If one were following Feed International’s “Top Feed Companies” article over the last few years, they would be hard-pressed not to notice that of the 60+ companies tracked, one is moving quickly up the list – ForFarmers. Ranked at #31 in size by million metric tons of complete feeds in 2010, the feed producer jumped to number 12 in the rankings for 2012, and appears to be ready to move up the list again, possibly even breaking into the top five companies globally by 2016.
Looking for opportunities
Acquisition has been ForFarmers’ strategy in recent years. In 2011, it acquired Hendrix UTD from Nutreco. In 2012 it acquired BOCM Pauls. Going into 2013 and looking ahead, ForFarmers CEO Bert-Jan Ruumpol is looking for more acquisition opportunities. “Total feed production in Europe is 150 million metric tons. Our current share is 6.5 million metric tons. This means that there are a lot of possibilities for further expansion. In the Netherlands these possibilities are geographically limited, but many options are open in Belgium, Germany, the UK and other European countries,” Ruumpol said. This is also the reason that Ruumpol is not looking for mergers or takeovers in other parts of the world.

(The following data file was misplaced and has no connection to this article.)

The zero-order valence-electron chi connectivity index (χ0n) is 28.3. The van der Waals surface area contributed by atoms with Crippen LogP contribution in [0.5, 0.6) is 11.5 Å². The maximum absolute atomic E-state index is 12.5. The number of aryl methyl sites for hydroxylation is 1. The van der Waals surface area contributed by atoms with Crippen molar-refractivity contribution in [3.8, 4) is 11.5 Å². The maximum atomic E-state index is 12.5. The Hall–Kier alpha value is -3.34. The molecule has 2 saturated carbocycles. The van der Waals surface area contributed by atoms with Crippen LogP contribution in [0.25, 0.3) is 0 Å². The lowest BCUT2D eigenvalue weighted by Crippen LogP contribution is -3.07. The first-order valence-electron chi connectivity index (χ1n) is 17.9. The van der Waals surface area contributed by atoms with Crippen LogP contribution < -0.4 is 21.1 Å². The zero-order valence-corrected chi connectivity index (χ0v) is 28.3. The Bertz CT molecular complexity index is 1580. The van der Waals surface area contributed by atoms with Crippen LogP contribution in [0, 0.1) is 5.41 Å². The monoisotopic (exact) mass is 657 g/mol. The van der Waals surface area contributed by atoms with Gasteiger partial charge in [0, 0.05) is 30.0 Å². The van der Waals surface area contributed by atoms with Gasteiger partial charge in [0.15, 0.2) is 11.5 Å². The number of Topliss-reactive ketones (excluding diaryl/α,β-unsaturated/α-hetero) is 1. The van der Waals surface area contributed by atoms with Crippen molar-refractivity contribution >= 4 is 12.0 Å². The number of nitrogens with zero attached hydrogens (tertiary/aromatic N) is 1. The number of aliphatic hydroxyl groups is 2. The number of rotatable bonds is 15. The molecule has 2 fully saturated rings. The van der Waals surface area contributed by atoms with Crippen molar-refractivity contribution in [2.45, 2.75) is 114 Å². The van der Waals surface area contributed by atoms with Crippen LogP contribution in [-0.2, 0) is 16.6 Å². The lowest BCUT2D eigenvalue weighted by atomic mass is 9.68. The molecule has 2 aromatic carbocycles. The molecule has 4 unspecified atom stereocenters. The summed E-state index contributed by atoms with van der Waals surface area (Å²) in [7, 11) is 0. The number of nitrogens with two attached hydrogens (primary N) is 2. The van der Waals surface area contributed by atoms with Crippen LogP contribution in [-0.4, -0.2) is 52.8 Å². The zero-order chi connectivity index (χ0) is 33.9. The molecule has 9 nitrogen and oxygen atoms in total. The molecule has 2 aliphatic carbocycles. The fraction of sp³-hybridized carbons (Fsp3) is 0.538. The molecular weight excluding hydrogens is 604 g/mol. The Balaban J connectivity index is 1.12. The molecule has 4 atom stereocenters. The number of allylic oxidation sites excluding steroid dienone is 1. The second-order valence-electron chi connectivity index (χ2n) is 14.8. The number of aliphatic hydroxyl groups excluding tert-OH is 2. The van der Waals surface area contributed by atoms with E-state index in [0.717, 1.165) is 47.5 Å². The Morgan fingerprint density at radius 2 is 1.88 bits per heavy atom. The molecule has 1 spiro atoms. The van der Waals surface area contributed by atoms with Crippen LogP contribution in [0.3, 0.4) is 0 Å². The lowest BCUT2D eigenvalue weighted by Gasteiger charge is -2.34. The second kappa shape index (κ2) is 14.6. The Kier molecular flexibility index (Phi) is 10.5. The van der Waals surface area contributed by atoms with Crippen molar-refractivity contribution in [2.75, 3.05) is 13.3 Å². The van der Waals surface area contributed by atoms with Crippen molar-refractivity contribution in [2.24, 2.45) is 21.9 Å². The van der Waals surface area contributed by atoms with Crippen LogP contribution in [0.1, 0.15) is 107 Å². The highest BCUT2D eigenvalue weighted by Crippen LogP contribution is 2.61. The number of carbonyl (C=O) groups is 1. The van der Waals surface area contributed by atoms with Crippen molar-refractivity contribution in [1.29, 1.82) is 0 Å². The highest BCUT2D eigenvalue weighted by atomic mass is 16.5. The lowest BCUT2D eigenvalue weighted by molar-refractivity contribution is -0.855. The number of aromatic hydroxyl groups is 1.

“After a few years of decreased production, in 2003 the decision was made to expand our company. Our strategic focus is on feed production and trade activities. Until 2005, we had seen a few years of autonomous growth and by then, we concluded that the time had come for growth by acquisition, as well. Therefore, in 2006 and 2007, we acquired German feed producers and intensified our positions in other companies like the Dutch trading company Cefetra.”
Strong financial position
The company’s growth can be seen in its production figures. At the end of 2005, ForFarmers produced 1.25 million metric tons of feed; now it is producing 6.5 million metric tons. “Our goal for 2016 is 10 million metric tons,” Ruumpol said. “Because of the good results of previous years, we have also become a financially strong company with equity of 270 million euro.”